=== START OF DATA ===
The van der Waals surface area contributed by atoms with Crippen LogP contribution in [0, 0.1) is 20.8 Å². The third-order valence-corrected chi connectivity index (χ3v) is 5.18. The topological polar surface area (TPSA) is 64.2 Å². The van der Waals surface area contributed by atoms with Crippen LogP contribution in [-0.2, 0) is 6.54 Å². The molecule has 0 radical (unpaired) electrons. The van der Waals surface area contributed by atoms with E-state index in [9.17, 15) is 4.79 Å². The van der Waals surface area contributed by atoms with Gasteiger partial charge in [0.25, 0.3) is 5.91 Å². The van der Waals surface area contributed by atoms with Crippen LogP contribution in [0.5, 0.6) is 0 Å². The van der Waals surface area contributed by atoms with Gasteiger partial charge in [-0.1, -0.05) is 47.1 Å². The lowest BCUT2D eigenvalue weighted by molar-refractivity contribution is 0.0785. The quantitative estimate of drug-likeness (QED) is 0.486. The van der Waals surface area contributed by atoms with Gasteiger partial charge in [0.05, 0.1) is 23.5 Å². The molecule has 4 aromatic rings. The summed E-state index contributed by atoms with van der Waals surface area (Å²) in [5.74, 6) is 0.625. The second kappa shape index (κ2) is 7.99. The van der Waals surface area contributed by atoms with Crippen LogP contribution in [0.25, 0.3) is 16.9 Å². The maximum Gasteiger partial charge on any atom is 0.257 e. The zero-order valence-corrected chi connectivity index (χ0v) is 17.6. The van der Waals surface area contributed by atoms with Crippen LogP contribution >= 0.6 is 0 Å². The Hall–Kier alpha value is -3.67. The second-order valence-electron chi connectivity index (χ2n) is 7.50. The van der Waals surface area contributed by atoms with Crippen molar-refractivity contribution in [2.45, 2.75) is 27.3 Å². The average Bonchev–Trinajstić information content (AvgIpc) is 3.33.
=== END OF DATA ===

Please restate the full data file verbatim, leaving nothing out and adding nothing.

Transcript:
The van der Waals surface area contributed by atoms with Crippen LogP contribution in [0, 0.1) is 20.8 Å². The third-order valence-corrected chi connectivity index (χ3v) is 5.18. The topological polar surface area (TPSA) is 64.2 Å². The van der Waals surface area contributed by atoms with Crippen LogP contribution in [-0.2, 0) is 6.54 Å². The molecule has 0 radical (unpaired) electrons. The van der Waals surface area contributed by atoms with E-state index in [9.17, 15) is 4.79 Å². The van der Waals surface area contributed by atoms with Gasteiger partial charge in [0.25, 0.3) is 5.91 Å². The van der Waals surface area contributed by atoms with Crippen LogP contribution in [0.5, 0.6) is 0 Å². The van der Waals surface area contributed by atoms with Gasteiger partial charge in [-0.1, -0.05) is 47.1 Å². The lowest BCUT2D eigenvalue weighted by molar-refractivity contribution is 0.0785. The quantitative estimate of drug-likeness (QED) is 0.486. The van der Waals surface area contributed by atoms with Gasteiger partial charge in [0.05, 0.1) is 23.5 Å². The molecule has 4 aromatic rings. The summed E-state index contributed by atoms with van der Waals surface area (Å²) in [5.74, 6) is 0.625. The second kappa shape index (κ2) is 7.99. The van der Waals surface area contributed by atoms with Crippen LogP contribution in [0.25, 0.3) is 16.9 Å². The maximum Gasteiger partial charge on any atom is 0.257 e. The zero-order valence-corrected chi connectivity index (χ0v) is 17.6. The van der Waals surface area contributed by atoms with Crippen LogP contribution >= 0.6 is 0 Å². The Hall–Kier alpha value is -3.67. The second-order valence-electron chi connectivity index (χ2n) is 7.50. The van der Waals surface area contributed by atoms with Crippen molar-refractivity contribution in [2.45, 2.75) is 27.3 Å². The average Bonchev–Trinajstić information content (AvgIpc) is 3.33.